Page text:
- Toward the end, as acting captain, he manages to bluff the aliens with a fake weapon in either a rip-off or homage to the episodes "Emissary" from DS9 and "The Corbomite Maneuver" from TOS respectively, depending on who you ask. And he does it with style.
- "Live Fast And Prosper." Voyager discovers con artists have been impersonating them, and are none too happy about their reputation being tainted. The sequence of the con artists being Out-Gambitted by the Voyager crew is pretty great as a whole, but the standout is in the climactic scene, where Tuvok faces his double in an underground corridor:Fake Tuvok: Logic would dictate that neither of us has the advantage.Tuvok: Your logic... is flawed.
- He proceeds to shine a flashlight in the fake Tuvok's eyes before stunning him.
- In "The Haunting of Deck Twelve," when B'Elanna exclaims that she can't shut off a forcefield, Chakotay calmly takes out his phaser and shoots it, solving the problem.
- Icheb's big moment comes in "Imperfection," when Seven's cortical node starts shutting down, endangering her life. After it's determined that harvesting a node from a dead drone won't save her, Icheb comes up with a way to not only donate his node to her, but also adapt himself to survive without it. And then, when Seven refuses to let him risk his life for her, he forces the issue by disconnecting the node himself while giving a speech about helping others that makes Seven, Janeway, and the Doctor acknowledge that he's no longer Just a Kid.
- In "Drive," Harry becomes Irina's copilot when her first one is knocked out by an exploding console. When it happens again after she is suspiciously cautious and apathetic about dropping out, Harry manages to dodge it (winning the Red Shirt rodeo) and then, realizing that Irina is planning to bomb the finish line using the new Delta Flyer. He manages to wrest her phaser from her, keeps it pointed at her, evades her attempt to distract him, and with the comms deactivated keeps the phaser trained on her while tapping into the engines so that its EM wavelengths will emit Morse Code, warning Tom and B'Elanna that they're in a flying bomb. In an episode about Tom and B'Elanna's relationship troubles, the B-plot is Harry Kim saves an interstellar peace treaty with quick reflexes and some judicious MacGyvering.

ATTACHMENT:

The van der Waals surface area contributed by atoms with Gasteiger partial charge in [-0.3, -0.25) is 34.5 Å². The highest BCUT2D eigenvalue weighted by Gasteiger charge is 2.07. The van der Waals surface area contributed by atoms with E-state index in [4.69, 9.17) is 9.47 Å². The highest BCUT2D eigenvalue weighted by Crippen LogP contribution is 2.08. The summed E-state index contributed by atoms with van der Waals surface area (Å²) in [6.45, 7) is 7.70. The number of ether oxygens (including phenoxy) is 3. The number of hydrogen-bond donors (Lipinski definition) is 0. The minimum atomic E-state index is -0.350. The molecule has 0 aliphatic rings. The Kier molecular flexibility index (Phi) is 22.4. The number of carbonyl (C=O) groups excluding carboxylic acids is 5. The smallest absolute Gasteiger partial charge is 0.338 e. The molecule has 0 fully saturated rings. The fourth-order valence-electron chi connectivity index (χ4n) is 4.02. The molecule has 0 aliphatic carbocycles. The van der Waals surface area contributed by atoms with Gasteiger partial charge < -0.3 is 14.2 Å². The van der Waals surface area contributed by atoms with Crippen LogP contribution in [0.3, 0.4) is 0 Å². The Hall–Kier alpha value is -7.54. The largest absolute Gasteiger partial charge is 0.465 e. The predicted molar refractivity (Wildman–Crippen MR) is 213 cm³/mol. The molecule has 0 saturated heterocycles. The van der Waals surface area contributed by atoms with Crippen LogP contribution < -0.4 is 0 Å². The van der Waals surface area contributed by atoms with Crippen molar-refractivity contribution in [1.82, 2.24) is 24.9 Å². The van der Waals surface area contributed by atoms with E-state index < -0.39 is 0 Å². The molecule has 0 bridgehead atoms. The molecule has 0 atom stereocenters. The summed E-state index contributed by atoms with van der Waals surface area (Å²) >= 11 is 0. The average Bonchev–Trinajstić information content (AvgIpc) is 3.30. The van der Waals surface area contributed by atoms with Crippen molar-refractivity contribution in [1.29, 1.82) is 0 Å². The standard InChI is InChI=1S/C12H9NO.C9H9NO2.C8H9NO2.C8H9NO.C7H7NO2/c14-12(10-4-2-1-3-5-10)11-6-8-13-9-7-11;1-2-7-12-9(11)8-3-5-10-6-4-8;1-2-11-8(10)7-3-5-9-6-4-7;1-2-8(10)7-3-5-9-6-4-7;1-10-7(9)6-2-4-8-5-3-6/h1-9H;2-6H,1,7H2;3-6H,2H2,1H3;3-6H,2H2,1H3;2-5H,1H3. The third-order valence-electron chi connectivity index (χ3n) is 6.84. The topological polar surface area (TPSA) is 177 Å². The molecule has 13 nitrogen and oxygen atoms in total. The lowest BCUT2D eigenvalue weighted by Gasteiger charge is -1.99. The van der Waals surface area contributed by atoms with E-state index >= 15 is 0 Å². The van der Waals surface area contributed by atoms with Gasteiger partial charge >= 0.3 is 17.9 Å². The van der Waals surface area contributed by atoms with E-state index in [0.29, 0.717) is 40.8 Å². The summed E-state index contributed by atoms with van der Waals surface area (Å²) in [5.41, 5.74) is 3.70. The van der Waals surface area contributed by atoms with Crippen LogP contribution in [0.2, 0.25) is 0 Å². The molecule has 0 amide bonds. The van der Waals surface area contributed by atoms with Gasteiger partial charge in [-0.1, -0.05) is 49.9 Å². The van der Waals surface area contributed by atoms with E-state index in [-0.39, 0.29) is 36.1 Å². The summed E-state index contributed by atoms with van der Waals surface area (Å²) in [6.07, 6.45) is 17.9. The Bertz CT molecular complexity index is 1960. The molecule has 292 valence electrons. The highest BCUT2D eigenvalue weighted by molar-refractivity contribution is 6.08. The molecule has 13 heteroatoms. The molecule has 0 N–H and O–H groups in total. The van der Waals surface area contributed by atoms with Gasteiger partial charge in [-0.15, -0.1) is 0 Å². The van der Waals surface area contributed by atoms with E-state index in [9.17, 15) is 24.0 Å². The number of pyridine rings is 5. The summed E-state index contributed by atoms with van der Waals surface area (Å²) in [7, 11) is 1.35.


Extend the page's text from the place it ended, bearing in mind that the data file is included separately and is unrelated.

- Pretty much everything the Doctor does in "Critical Care," when he finds himself trapped in a morally bankrupt hospital, and, in just a few days, figures out how to manipulate the system so that all the patients get the treatment they need.
- Neelix got one in that episode too. After the man who took the Doctor from Voyager is put in the brig, and Tuvok threatens a mind-meld with him to extract the information, Neelix one-ups him, and brings the prisoner some food... which, as the prisoner realizes all too late, is loaded with enough Talaxian root to give him at least 30 long hours of gastrointestinal pains. Unless, of course, he feels like trading information for an antidote. And to top it off, Neelix finishes by pointing out that Tuvok's approach was as bad as his own. When the resident Cordon Bleugh Chef wakes up one day and chooses violence, watch out.
- "Body And Soul" is mostly a CMOF, but it's also a meta-MOA for Jeri Ryan, who is utterly perfect emulating Robert Picardo's Doctor mannerisms.
- Okay, in-universe: for Janeway fans who can't get enough of her Badass Boasts, "Body And Soul" has this winner, when an official of the Lokirrims demands to inspect the ship for photonics. Janeway is just not in the mood for this shit today.Janeway: Your sensors should confirm they've been deactivated.
Lokirrim Captain: You're still required to submit to inspection.
Janeway: Your sensors should also confirm that our weapons are ready to fire. We're both reasonable people. I suggest a compromise. Your vessel will escort us through Lokirrim territory. That way, you can keep an eye on us, make sure we don't reactivate our holodecks. The other alternative is, we destroy your ship.
Lokirrim Captain (suddenly looking a bit uncomfortable): Your proposal is acceptable. [Transmission ends]
Janeway (sits back down in her chair): Sometimes diplomacy requires a little sabre rattling. [Chakotay smirks] Begin long range scans.